California College of the Arts, San Francisco, California

Art Academy of Cincinnati, Cincinnati, Ohio

School of the Art Institute of Chicago, Chicago, Illinois

Pratt, Brooklyn, New York

and of course…

Paris College of Art, Paris, France

National Portfolio Day

It’s National Portfolio time across the country.  What does that mean for you?  If you’re a high school art student contemplating an art career this is your opportunity to check out a wide variety of art and design colleges, learn about the programs they offer, and show off your own artistic capabilities.

From September through the end of January over 40 art and design institutions will host “National Portfolio Days,”which are art focused college fairs.  They give prospective students the chance to meet with representatives from a large variety of colleges with strong art programs.   In my neck of the woods, the Art Academy of Cincinnati and Columbus College of Art & Design are the hosts, holding National Portfolio Days on October 6th and 7th respectively.  Professors from AAC and CCAD along with representatives from over 35 other schools will be on hand to meet with students.

This two-way street opportunity is so much better than a traditional college fair.  Aspiring artists get to check out a variety of schools first hand, comparing various programs across the country.  Simultaneously, they receive a portfolio evaluation from college art experts, which can sometimes result in encouragement to apply.  Check out the National Portfolio Day website to learn about opportunities near you.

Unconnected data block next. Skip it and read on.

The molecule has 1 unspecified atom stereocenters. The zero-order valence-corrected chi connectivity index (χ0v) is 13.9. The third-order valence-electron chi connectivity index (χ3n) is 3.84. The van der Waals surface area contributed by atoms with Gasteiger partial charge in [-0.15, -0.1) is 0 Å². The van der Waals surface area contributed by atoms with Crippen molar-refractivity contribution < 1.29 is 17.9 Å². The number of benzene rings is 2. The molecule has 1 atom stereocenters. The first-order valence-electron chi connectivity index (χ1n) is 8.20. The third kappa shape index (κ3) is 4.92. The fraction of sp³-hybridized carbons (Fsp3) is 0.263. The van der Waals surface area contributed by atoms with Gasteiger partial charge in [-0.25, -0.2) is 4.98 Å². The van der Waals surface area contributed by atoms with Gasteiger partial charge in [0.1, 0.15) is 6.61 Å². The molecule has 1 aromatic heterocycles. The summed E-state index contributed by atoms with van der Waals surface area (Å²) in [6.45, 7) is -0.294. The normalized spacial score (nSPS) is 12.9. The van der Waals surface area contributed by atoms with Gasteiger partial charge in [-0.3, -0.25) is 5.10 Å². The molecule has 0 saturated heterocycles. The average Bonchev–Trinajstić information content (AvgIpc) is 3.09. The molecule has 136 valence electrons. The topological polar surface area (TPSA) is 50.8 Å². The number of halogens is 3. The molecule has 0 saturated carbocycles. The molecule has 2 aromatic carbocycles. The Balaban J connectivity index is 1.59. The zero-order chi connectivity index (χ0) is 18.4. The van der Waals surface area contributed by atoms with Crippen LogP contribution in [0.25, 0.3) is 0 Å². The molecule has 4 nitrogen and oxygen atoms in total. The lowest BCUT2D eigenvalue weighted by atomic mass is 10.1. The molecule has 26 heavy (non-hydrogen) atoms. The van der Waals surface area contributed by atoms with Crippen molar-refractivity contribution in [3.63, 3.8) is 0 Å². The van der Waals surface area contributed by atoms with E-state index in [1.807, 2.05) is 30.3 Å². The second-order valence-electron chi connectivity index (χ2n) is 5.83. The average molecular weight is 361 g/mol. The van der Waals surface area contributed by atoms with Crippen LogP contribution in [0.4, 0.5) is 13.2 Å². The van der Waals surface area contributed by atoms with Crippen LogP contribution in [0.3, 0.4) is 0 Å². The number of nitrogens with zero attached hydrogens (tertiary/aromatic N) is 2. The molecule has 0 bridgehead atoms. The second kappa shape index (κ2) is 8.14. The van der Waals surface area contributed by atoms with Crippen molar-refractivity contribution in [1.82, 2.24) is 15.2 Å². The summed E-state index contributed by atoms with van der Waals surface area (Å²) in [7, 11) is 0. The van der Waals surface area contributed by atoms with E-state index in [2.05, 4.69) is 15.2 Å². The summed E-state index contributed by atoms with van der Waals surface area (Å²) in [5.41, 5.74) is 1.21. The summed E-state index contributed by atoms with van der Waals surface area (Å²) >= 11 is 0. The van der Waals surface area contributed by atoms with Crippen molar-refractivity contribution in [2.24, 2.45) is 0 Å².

Before you go, make sure you’re prepared.  Here are four helpful tips to keep in mind.

1 – Review your portfolio.  Organize it so it tells the story you want to tell.  Is that by medium?  Subject matter?  Your story = your choice.

2 – Include sketches and work in progress.  Your technique and problem solving process is often more apparent in unfinished work.

3 – If some work is too large, fragile or cumbersome to carry, photograph it.  With that in mind, even though we now live in a world of electronics, don’t expect every school to have a laptop handy to view your work on a cd or dvd.  Bring your own, and make sure you’re battery is fully charged.

4 – Make sure to write down comments and critiques of your work.  You’ll want to remember what is said, and by whom.

Presenting your work to prospective art and design schools can be intimidating.  But National Portfolio Days are a win-win.  You’ll learn about a variety of programs and the artistic opportunities available for your future.   Breathe deep and dive in!